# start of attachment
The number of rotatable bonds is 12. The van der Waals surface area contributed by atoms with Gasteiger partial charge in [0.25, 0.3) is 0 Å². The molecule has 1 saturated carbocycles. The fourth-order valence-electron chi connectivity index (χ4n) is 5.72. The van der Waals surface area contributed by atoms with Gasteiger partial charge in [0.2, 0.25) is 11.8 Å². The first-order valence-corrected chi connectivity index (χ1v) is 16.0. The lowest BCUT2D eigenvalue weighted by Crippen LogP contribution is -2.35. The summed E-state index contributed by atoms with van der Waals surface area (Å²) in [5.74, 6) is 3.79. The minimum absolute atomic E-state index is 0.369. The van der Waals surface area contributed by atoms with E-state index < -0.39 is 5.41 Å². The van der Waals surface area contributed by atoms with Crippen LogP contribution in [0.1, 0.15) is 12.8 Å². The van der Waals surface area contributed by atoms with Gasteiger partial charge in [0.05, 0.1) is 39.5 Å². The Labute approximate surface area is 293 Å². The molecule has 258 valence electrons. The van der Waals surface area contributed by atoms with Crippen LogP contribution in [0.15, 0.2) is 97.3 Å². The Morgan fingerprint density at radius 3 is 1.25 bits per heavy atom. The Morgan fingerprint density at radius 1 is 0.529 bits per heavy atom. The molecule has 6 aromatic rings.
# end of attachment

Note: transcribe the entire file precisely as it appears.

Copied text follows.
The number of rotatable bonds is 12. The van der Waals surface area contributed by atoms with Gasteiger partial charge in [0.25, 0.3) is 0 Å². The molecule has 1 saturated carbocycles. The fourth-order valence-electron chi connectivity index (χ4n) is 5.72. The van der Waals surface area contributed by atoms with Gasteiger partial charge in [0.2, 0.25) is 11.8 Å². The first-order valence-corrected chi connectivity index (χ1v) is 16.0. The lowest BCUT2D eigenvalue weighted by Crippen LogP contribution is -2.35. The summed E-state index contributed by atoms with van der Waals surface area (Å²) in [5.74, 6) is 3.79. The minimum absolute atomic E-state index is 0.369. The van der Waals surface area contributed by atoms with E-state index < -0.39 is 5.41 Å². The van der Waals surface area contributed by atoms with Crippen LogP contribution in [0.1, 0.15) is 12.8 Å². The van der Waals surface area contributed by atoms with Gasteiger partial charge in [0.05, 0.1) is 39.5 Å². The Labute approximate surface area is 293 Å². The molecule has 258 valence electrons. The van der Waals surface area contributed by atoms with Crippen LogP contribution in [0.15, 0.2) is 97.3 Å². The Morgan fingerprint density at radius 3 is 1.25 bits per heavy atom. The Morgan fingerprint density at radius 1 is 0.529 bits per heavy atom. The molecule has 6 aromatic rings.